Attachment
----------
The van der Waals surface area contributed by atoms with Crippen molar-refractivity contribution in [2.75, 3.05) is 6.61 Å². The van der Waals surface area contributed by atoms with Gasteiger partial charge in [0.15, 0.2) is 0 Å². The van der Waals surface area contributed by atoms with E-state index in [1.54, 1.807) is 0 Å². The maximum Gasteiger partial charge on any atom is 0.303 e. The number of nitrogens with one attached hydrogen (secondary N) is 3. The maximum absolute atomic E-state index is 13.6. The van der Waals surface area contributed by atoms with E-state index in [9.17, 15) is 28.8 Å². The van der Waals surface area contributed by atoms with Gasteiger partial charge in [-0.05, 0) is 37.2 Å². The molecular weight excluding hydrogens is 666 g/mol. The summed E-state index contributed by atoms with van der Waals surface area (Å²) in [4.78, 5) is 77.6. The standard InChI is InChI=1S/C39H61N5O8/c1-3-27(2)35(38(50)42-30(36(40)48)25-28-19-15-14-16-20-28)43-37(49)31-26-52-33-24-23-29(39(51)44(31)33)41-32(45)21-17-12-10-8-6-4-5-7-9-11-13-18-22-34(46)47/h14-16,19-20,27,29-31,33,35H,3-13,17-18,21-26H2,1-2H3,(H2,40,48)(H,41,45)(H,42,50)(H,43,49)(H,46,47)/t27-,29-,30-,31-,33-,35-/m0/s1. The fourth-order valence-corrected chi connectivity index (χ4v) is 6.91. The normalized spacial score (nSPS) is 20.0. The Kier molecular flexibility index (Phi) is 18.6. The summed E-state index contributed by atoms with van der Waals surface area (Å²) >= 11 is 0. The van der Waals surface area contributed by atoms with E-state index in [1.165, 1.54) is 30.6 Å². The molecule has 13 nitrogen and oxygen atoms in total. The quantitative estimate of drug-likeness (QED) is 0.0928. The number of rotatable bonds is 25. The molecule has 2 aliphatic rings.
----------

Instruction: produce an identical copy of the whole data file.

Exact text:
The van der Waals surface area contributed by atoms with Crippen molar-refractivity contribution in [2.75, 3.05) is 6.61 Å². The van der Waals surface area contributed by atoms with Gasteiger partial charge in [0.15, 0.2) is 0 Å². The van der Waals surface area contributed by atoms with E-state index in [1.54, 1.807) is 0 Å². The maximum Gasteiger partial charge on any atom is 0.303 e. The number of nitrogens with one attached hydrogen (secondary N) is 3. The maximum absolute atomic E-state index is 13.6. The van der Waals surface area contributed by atoms with E-state index in [9.17, 15) is 28.8 Å². The van der Waals surface area contributed by atoms with Gasteiger partial charge in [-0.05, 0) is 37.2 Å². The molecular weight excluding hydrogens is 666 g/mol. The summed E-state index contributed by atoms with van der Waals surface area (Å²) in [4.78, 5) is 77.6. The standard InChI is InChI=1S/C39H61N5O8/c1-3-27(2)35(38(50)42-30(36(40)48)25-28-19-15-14-16-20-28)43-37(49)31-26-52-33-24-23-29(39(51)44(31)33)41-32(45)21-17-12-10-8-6-4-5-7-9-11-13-18-22-34(46)47/h14-16,19-20,27,29-31,33,35H,3-13,17-18,21-26H2,1-2H3,(H2,40,48)(H,41,45)(H,42,50)(H,43,49)(H,46,47)/t27-,29-,30-,31-,33-,35-/m0/s1. The fourth-order valence-corrected chi connectivity index (χ4v) is 6.91. The normalized spacial score (nSPS) is 20.0. The Kier molecular flexibility index (Phi) is 18.6. The summed E-state index contributed by atoms with van der Waals surface area (Å²) >= 11 is 0. The van der Waals surface area contributed by atoms with E-state index in [1.165, 1.54) is 30.6 Å². The molecule has 13 nitrogen and oxygen atoms in total. The quantitative estimate of drug-likeness (QED) is 0.0928. The number of rotatable bonds is 25. The molecule has 2 aliphatic rings.